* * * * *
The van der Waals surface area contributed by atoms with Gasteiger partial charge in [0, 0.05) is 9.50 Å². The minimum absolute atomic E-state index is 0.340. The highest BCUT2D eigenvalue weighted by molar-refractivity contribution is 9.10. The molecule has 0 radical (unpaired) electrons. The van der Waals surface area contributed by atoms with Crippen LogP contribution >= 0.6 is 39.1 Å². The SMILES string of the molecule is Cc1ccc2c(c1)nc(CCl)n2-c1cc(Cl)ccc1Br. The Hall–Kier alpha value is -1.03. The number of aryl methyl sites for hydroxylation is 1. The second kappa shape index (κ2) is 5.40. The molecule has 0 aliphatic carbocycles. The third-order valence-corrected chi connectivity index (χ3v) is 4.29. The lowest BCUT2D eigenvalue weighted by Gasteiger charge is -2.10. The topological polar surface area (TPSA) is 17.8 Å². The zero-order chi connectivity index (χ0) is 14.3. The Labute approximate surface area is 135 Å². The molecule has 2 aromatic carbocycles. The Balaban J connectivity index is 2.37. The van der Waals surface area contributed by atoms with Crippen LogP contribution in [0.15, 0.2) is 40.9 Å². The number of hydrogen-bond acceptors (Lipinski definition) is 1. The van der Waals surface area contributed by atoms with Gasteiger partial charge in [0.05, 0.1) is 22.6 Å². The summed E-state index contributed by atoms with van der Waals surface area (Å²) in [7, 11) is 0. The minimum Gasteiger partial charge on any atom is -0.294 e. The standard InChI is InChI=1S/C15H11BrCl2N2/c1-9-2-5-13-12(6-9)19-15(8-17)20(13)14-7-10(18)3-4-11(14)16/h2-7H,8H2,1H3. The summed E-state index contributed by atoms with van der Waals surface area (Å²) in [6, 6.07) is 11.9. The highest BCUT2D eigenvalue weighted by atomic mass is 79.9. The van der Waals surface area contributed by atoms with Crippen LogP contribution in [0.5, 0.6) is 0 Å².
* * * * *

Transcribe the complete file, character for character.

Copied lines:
The van der Waals surface area contributed by atoms with Gasteiger partial charge in [0, 0.05) is 9.50 Å². The minimum absolute atomic E-state index is 0.340. The highest BCUT2D eigenvalue weighted by molar-refractivity contribution is 9.10. The molecule has 0 radical (unpaired) electrons. The van der Waals surface area contributed by atoms with Crippen LogP contribution >= 0.6 is 39.1 Å². The SMILES string of the molecule is Cc1ccc2c(c1)nc(CCl)n2-c1cc(Cl)ccc1Br. The Hall–Kier alpha value is -1.03. The number of aryl methyl sites for hydroxylation is 1. The second kappa shape index (κ2) is 5.40. The molecule has 0 aliphatic carbocycles. The third-order valence-corrected chi connectivity index (χ3v) is 4.29. The lowest BCUT2D eigenvalue weighted by Gasteiger charge is -2.10. The topological polar surface area (TPSA) is 17.8 Å². The zero-order chi connectivity index (χ0) is 14.3. The Labute approximate surface area is 135 Å². The molecule has 2 aromatic carbocycles. The Balaban J connectivity index is 2.37. The van der Waals surface area contributed by atoms with Crippen LogP contribution in [0.15, 0.2) is 40.9 Å². The number of hydrogen-bond acceptors (Lipinski definition) is 1. The van der Waals surface area contributed by atoms with Gasteiger partial charge in [0.05, 0.1) is 22.6 Å². The summed E-state index contributed by atoms with van der Waals surface area (Å²) in [7, 11) is 0. The minimum Gasteiger partial charge on any atom is -0.294 e. The standard InChI is InChI=1S/C15H11BrCl2N2/c1-9-2-5-13-12(6-9)19-15(8-17)20(13)14-7-10(18)3-4-11(14)16/h2-7H,8H2,1H3. The summed E-state index contributed by atoms with van der Waals surface area (Å²) in [6, 6.07) is 11.9. The highest BCUT2D eigenvalue weighted by atomic mass is 79.9. The van der Waals surface area contributed by atoms with Crippen LogP contribution in [0.5, 0.6) is 0 Å².